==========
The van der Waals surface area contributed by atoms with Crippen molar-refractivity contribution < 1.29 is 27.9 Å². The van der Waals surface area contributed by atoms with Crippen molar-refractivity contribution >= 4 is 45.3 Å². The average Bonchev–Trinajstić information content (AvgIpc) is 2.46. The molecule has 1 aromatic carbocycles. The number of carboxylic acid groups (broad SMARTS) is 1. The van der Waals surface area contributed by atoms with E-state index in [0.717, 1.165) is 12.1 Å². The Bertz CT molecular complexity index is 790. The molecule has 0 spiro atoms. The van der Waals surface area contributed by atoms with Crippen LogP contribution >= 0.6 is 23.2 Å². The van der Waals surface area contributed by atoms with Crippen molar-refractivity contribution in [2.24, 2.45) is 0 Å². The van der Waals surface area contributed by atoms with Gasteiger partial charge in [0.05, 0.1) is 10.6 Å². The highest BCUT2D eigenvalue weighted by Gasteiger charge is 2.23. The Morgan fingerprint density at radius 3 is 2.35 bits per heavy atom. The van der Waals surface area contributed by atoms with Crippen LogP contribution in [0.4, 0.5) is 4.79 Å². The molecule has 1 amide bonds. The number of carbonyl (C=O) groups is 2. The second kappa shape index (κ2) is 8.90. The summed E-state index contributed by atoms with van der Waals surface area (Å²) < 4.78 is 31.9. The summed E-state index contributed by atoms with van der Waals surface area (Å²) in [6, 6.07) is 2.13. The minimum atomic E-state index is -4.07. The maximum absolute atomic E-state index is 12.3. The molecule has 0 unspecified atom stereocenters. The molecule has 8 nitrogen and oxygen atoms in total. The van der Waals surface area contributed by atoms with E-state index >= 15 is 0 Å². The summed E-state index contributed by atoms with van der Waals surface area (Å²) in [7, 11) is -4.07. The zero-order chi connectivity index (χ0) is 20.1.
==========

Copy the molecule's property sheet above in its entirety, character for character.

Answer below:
The van der Waals surface area contributed by atoms with Crippen molar-refractivity contribution < 1.29 is 27.9 Å². The van der Waals surface area contributed by atoms with Crippen molar-refractivity contribution >= 4 is 45.3 Å². The average Bonchev–Trinajstić information content (AvgIpc) is 2.46. The molecule has 1 aromatic carbocycles. The number of carboxylic acid groups (broad SMARTS) is 1. The van der Waals surface area contributed by atoms with E-state index in [0.717, 1.165) is 12.1 Å². The Bertz CT molecular complexity index is 790. The molecule has 0 spiro atoms. The van der Waals surface area contributed by atoms with Crippen LogP contribution >= 0.6 is 23.2 Å². The van der Waals surface area contributed by atoms with Crippen molar-refractivity contribution in [2.24, 2.45) is 0 Å². The van der Waals surface area contributed by atoms with Gasteiger partial charge in [0.05, 0.1) is 10.6 Å². The highest BCUT2D eigenvalue weighted by Gasteiger charge is 2.23. The Morgan fingerprint density at radius 3 is 2.35 bits per heavy atom. The van der Waals surface area contributed by atoms with Crippen LogP contribution in [0.4, 0.5) is 4.79 Å². The molecule has 1 amide bonds. The number of carbonyl (C=O) groups is 2. The second kappa shape index (κ2) is 8.90. The summed E-state index contributed by atoms with van der Waals surface area (Å²) < 4.78 is 31.9. The summed E-state index contributed by atoms with van der Waals surface area (Å²) in [6, 6.07) is 2.13. The minimum atomic E-state index is -4.07. The maximum absolute atomic E-state index is 12.3. The molecule has 0 unspecified atom stereocenters. The molecule has 8 nitrogen and oxygen atoms in total. The van der Waals surface area contributed by atoms with E-state index >= 15 is 0 Å². The summed E-state index contributed by atoms with van der Waals surface area (Å²) in [7, 11) is -4.07. The zero-order chi connectivity index (χ0) is 20.1.